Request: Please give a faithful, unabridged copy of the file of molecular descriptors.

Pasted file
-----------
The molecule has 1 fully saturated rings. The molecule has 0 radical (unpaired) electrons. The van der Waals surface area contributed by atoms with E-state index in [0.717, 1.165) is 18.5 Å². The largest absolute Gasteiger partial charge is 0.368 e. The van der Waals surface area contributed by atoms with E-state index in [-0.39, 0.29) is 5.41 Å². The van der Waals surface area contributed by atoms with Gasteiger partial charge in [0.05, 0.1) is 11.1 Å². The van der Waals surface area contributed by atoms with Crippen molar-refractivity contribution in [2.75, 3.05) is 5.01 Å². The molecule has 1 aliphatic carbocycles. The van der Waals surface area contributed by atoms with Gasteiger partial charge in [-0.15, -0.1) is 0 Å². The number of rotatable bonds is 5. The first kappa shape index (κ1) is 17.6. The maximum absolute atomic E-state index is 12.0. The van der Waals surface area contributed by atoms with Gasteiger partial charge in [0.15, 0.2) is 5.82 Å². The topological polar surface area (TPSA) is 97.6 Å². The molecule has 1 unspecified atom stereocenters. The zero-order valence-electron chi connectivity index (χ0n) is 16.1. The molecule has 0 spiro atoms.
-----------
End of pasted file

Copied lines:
The molecule has 1 fully saturated rings. The molecule has 0 radical (unpaired) electrons. The van der Waals surface area contributed by atoms with E-state index in [0.717, 1.165) is 18.5 Å². The largest absolute Gasteiger partial charge is 0.368 e. The van der Waals surface area contributed by atoms with E-state index in [-0.39, 0.29) is 5.41 Å². The van der Waals surface area contributed by atoms with Gasteiger partial charge in [0.05, 0.1) is 11.1 Å². The van der Waals surface area contributed by atoms with Crippen molar-refractivity contribution in [2.75, 3.05) is 5.01 Å². The molecule has 1 aliphatic carbocycles. The van der Waals surface area contributed by atoms with Gasteiger partial charge in [-0.15, -0.1) is 0 Å². The number of rotatable bonds is 5. The first kappa shape index (κ1) is 17.6. The maximum absolute atomic E-state index is 12.0. The van der Waals surface area contributed by atoms with Gasteiger partial charge in [0.15, 0.2) is 5.82 Å². The topological polar surface area (TPSA) is 97.6 Å². The molecule has 1 unspecified atom stereocenters. The zero-order valence-electron chi connectivity index (χ0n) is 16.1. The molecule has 0 spiro atoms.